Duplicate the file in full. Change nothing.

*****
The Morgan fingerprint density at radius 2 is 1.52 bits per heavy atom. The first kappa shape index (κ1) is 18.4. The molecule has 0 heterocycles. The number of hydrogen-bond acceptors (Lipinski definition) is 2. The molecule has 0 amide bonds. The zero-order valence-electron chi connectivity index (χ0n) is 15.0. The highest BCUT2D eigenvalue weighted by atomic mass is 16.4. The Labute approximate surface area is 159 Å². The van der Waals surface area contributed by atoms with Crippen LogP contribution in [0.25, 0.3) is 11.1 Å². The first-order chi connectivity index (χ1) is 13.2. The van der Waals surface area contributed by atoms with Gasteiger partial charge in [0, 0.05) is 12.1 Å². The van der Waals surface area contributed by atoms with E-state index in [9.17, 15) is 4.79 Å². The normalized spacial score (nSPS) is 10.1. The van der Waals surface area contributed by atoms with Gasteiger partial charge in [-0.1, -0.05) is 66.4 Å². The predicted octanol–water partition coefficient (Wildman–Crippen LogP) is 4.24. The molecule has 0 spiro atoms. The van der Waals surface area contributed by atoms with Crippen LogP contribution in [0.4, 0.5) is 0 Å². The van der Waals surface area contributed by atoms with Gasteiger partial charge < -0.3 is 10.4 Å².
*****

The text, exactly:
The Morgan fingerprint density at radius 2 is 1.52 bits per heavy atom. The first kappa shape index (κ1) is 18.4. The molecule has 0 heterocycles. The number of hydrogen-bond acceptors (Lipinski definition) is 2. The molecule has 0 amide bonds. The zero-order valence-electron chi connectivity index (χ0n) is 15.0. The highest BCUT2D eigenvalue weighted by atomic mass is 16.4. The Labute approximate surface area is 159 Å². The van der Waals surface area contributed by atoms with Crippen LogP contribution in [0.25, 0.3) is 11.1 Å². The first-order chi connectivity index (χ1) is 13.2. The van der Waals surface area contributed by atoms with Gasteiger partial charge in [0, 0.05) is 12.1 Å². The van der Waals surface area contributed by atoms with E-state index in [9.17, 15) is 4.79 Å². The normalized spacial score (nSPS) is 10.1. The van der Waals surface area contributed by atoms with Gasteiger partial charge in [-0.1, -0.05) is 66.4 Å². The predicted octanol–water partition coefficient (Wildman–Crippen LogP) is 4.24. The molecule has 0 spiro atoms. The van der Waals surface area contributed by atoms with Crippen LogP contribution in [0.4, 0.5) is 0 Å². The van der Waals surface area contributed by atoms with Gasteiger partial charge < -0.3 is 10.4 Å².